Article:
The largest region of the large intestine, the colon, is composed of the ascending colon on the right side of the abdomen, the transverse colon across the top of the abdominal cavity, and the descending colon on the left side (see Figure 15.13). Although much of the water that is originally in chyme is absorbed in the small intestine, the material entering the colon is still quite liquid. The colon absorbs 90% of the remaining water and sodium and potassium ions. The material left in the large intestine after passing through the colon is called feces and consists primarily of undigested food, sloughed-off epithelial cells, water, and millions of bacteria. The brown color of feces comes from bile pigments.

The bacteria in the colon are not normally disease causing and, in fact, are beneficial. Intestinal bacteria produce several vitamins that we are unable to produce on our own, including vitamin K and some of the B vitamins. Some of these vitamins are then absorbed from the colon for our own use. There are roughly 50 species of bacteria, including the well-known Escherichia coli (E. coli) that live in the healthy colon. Bacteria are nourished by undigested food and by material that we are unable to digest, including certain components of plant cells. When the intestinal bacteria use the undigested and indigestible food for their own nutrition, their metabolic processes liberate gas that sometimes has a foul odor. Although most of the gas is absorbed through the intestinal walls, the remaining gas can produce some embarrassing moments when released as flatus.

People who are lactose intolerant lack the enzyme lactase, which is normally produced by and acts in the small intestine. Lactase breaks down lactose, the primary sugar in milk, into its component monosaccharides. Without lactase, then, lactose moves intact into the colon, where it provides a nutritional bonanza for the bacteria living there. As a result, when people who are lactose intolerant consume milk products, the intestinal bacteria ferment the lactose and produce the gases carbon dioxide and methane that, in turn, produces bloating, gas, and abdominal discomfort. Although lactose intolerance is common in adults, it is not dangerous. Problems can usually be avoided by swallowing capsules or tablets of lactase or by modifying the diet to avoid dairy products.


Stop and think

Certain foods—beans, for instance—are notorious for producing intestinal gas. Beans contain large amounts of certain shortchain carbohydrates that our bodies are unable to digest. How is the nutritional content of beans related to flatulence?


Periodic peristaltic contractions move material through the large intestine, but these contractions are slower than the contractions in the small intestine. Slower contractions allow for adequate water absorption as material moves through the large intestine. Eventually, the feces are pushed into the rectum, stretching the rectal wall and initiating the defecation reflex. Nerve impulses from the stretch receptors in the rectal wall travel to the spinal cord, which sends motor impulses back to the rectal wall, stimulating muscles there to contract and propel the feces into the anal canal. Two rings of muscles, called sphincters, must relax to allow defecation, the expulsion of feces. The internal sphincter relaxes automatically as part of the defecation reflex. The external sphincter is under voluntary control, allowing the person to decide whether to defecate. Conscious contraction of the abdominal muscles can increase abdominal pressure and help expel the feces.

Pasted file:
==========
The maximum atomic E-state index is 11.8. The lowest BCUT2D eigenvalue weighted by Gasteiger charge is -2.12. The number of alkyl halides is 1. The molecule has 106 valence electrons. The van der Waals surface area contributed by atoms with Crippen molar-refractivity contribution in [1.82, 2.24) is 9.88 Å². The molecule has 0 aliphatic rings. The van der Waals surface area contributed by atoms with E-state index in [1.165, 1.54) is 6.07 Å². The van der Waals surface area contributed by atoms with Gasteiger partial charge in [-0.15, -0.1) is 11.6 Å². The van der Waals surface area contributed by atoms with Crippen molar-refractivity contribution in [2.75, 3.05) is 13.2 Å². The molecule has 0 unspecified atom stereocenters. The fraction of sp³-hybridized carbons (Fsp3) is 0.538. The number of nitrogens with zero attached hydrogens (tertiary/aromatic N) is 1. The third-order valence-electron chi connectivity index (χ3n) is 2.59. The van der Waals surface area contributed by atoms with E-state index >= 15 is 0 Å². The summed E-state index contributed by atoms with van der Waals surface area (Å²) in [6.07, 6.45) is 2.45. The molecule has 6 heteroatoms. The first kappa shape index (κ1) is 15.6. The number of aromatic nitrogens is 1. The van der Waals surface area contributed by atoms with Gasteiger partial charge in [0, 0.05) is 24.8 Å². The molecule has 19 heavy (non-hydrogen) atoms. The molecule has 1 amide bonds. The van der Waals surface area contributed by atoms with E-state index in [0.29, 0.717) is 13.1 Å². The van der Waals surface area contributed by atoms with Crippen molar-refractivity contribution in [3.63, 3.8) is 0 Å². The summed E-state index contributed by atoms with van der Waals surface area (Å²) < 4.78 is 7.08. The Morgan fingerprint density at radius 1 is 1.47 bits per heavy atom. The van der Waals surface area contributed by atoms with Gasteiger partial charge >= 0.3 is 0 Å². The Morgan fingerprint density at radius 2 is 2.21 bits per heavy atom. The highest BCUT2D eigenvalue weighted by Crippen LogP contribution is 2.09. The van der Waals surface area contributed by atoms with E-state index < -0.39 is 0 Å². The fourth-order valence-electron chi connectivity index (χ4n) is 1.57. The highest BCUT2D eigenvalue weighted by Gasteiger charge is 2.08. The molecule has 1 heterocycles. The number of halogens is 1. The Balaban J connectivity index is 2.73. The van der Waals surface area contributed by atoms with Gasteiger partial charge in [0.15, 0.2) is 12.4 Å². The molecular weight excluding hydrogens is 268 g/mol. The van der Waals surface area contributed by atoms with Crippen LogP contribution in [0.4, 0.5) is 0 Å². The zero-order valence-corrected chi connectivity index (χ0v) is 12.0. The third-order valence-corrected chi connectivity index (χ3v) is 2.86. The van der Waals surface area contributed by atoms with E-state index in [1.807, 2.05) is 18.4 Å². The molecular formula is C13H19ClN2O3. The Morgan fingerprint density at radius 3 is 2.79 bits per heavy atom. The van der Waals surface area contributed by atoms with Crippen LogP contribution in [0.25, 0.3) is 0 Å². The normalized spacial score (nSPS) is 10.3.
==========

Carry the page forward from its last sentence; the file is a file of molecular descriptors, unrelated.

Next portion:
Disorders of the colon. The water absorption that occurs in the colon adjusts the consistency of feces. When material passes through the colon too rapidly, as might occur when colon contractions are stimulated by toxins from microorganisms or by excess food or alcoholic drink, too little water is absorbed. As a result, the feces are very liquid. This condition, which results in frequent loose stools, is called diarrhea. Persistent diarrhea can be dangerous, especially in an infant or young child, because it can lead to dehydration. Diarrhea is a major cause of death worldwide.

On the other hand, if material passes through the colon too slowly, too much water is absorbed, resulting in infrequent, hard stools—a condition called constipation. People who are constipated may need to strain during bowel movements. Straining increases pressure within veins in the rectum and anus, causing them to stretch and enlarge. The wall of the large intestine also experiences great pressure during a strained bowel movement. Then, like the inner tube of an old tire, the weaker spots in the intestinal wall can begin to bulge outward, forming small pouches called diverticula (singular, diverticulum; Figure 15.14). Diverticula are very common in people older than age 50. When diverticula do not cause problems or symptoms, the condition is called diverticulosis. But if the diverticula become infected with bacteria and inflamed, the condition is then called diverticulitis, which can cause abrupt, cramping abdominal pain, a change in bowel habits, fever, and rectal bleeding. Diverticulitis can be treated by changing the diet (increasing fiber, avoiding nuts), taking drugs that reduce muscle spasms, or having surgery.